While not wishing to offer
"some grand theory or detailed
policy prescription," Obama
did have three ingredients he
said he believes are necessary
for a functioning democracy:
a limited, yet adaptive gov-
ernment, the maintaining of
a "basic level of civility in our
public debate" and civic par-
d icipafion. rirrsA m r" ..'
On his first point, Obama
conceded that there has, since
the days of the Founding
Fathers, been a belief in this
country that government can-
not solve every problem facing
its people. But at the same time,
he said many believe that some
problems are too big for people
to solve for themselves, "some
things we can only do togeth-
er."
The president cited a series
of examples of the govern-
ment's greatest successes, from
the construction of cross-con-
tinental railroads to the cre-
ation of a system of public high
schools to the implementation
of financial reforms in the wake
of the Great Depression.

NCAA imposes
Ssanctions, three-
yTear probation

'U' purchases 2 million-square foot,
Pfizer facility to be used for research

Board of Regents officer.
"This purchase is an invest-
approve purchase ment in the future of the Uni-
versity of Michigan and of our
of 174-acre complex state," University President
Mary Sue Coleman said in a
By JULIE ROWE written statement. "These
Daily StaffReporter facilities will help attract more
research funding to the area,
Dec. 8 2008 - The University allowing us not only to broaden
Board of Regents unanimously our contributions as one of the
approved Thursday the pur- nation's premier research uni-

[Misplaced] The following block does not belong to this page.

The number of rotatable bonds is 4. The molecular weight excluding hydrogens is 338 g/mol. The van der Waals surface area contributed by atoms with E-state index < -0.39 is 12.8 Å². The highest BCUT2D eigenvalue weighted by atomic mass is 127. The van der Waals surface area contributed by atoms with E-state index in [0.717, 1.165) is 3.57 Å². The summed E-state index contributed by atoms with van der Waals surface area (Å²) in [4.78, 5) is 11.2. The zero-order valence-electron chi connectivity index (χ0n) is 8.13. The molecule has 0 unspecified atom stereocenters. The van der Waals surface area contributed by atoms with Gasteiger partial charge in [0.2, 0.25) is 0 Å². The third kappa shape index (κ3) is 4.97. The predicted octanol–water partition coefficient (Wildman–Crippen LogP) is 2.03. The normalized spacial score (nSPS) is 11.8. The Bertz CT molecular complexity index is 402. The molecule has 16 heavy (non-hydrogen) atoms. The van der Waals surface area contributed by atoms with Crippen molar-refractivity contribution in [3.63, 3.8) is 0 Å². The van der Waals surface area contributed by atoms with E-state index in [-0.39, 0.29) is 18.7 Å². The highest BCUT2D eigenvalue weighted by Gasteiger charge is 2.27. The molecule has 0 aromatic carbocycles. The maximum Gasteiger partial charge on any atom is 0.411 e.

chase of a 2 million-square-foot versities, but also to strengthen
research and development facil- the region's ability to stimulate
ity from Pfizer Inc., the pharma- new business."
ceutical giant that announced Over the next decade, the
last year it would close its Ann University hopes to create more
Arbor location. than 2,000 jobs at the research
The University will pay $108 center, which employed about
million for the 174-acre Plym- 2,100 people before Pfizer
outh Road facility vacated by moved out.
the company earlier this year. At the meeting, all of the
The University expects to close regents spoke in support of
on the property in June after the purchase, praising it as an
due diligence and ensuring the opportunity for the University
site complies with state and fed- to expand its research in life sci-
eral regulations. ence. The regents also said the
The University Health Sys- purchase will be beneficial to the
tem reserve fund will cover the Ann Arbor area and the state.
bulk of the purchase with Uni- ' "If we don't invest in our-
versity investment returns also selves, how can we expect any-
shouldering some of the cost, body else to?" Regent S. Martin
according to Timothy Slottow, Taylor (D-Grosse Point Farms)
the University's chief financial said. "We have this capacity, we

have the ability to do it."
After the meeting, Robert
Kelch, executive vice president
for the University's medical
affairs, said officials will put
together a plan for the site's use
over the next 12 to 18 months.
"We don't know exactly yet,
but we will come up with a great
plan," Kelch said. "What this
does is unleashing the intellec-
tual capacity of the University.
The restraining influence is the
lack of high quality research
space."
Many of the laboratories are
ready to use, he said, but some
will need to be renovated and
refitted.
The Pfizer complex, once the
largest taxpayer in the city with
a combined taxable value of $147
million earlier this year, will
come off the tax rolls when it
becomes a University entity.
Ann Arbor Mayor John Hief-
tje said in a phone interview that
he was excited about the poten-
tial for job creation resulting
from the University's purchase.
However, he said that losing
the tax revenue from the Pfizer
complex - which accounted for
5 percent of the city's tax base -

will only further complicate the
city's struggling finances.